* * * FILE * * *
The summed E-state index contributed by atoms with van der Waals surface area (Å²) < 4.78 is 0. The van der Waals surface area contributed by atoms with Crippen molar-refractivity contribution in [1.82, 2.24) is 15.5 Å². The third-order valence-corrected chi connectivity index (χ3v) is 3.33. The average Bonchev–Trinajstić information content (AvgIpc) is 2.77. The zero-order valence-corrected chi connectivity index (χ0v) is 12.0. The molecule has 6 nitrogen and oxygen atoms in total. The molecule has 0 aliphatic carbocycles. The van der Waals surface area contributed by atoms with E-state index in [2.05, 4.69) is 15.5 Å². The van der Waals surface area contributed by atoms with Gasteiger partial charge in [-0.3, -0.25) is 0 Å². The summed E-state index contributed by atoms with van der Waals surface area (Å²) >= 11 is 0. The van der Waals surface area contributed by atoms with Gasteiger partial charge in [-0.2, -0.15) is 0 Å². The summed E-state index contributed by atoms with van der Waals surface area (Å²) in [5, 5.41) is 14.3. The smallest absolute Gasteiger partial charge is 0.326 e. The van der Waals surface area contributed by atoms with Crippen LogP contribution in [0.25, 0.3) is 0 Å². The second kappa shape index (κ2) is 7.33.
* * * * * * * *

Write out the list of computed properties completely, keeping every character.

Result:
The summed E-state index contributed by atoms with van der Waals surface area (Å²) < 4.78 is 0. The van der Waals surface area contributed by atoms with Crippen molar-refractivity contribution in [1.82, 2.24) is 15.5 Å². The third-order valence-corrected chi connectivity index (χ3v) is 3.33. The average Bonchev–Trinajstić information content (AvgIpc) is 2.77. The zero-order valence-corrected chi connectivity index (χ0v) is 12.0. The molecule has 6 nitrogen and oxygen atoms in total. The molecule has 0 aliphatic carbocycles. The van der Waals surface area contributed by atoms with E-state index in [2.05, 4.69) is 15.5 Å². The van der Waals surface area contributed by atoms with Gasteiger partial charge in [-0.3, -0.25) is 0 Å². The summed E-state index contributed by atoms with van der Waals surface area (Å²) >= 11 is 0. The van der Waals surface area contributed by atoms with Gasteiger partial charge in [-0.2, -0.15) is 0 Å². The summed E-state index contributed by atoms with van der Waals surface area (Å²) in [5, 5.41) is 14.3. The smallest absolute Gasteiger partial charge is 0.326 e. The van der Waals surface area contributed by atoms with Crippen LogP contribution in [0.25, 0.3) is 0 Å². The second kappa shape index (κ2) is 7.33.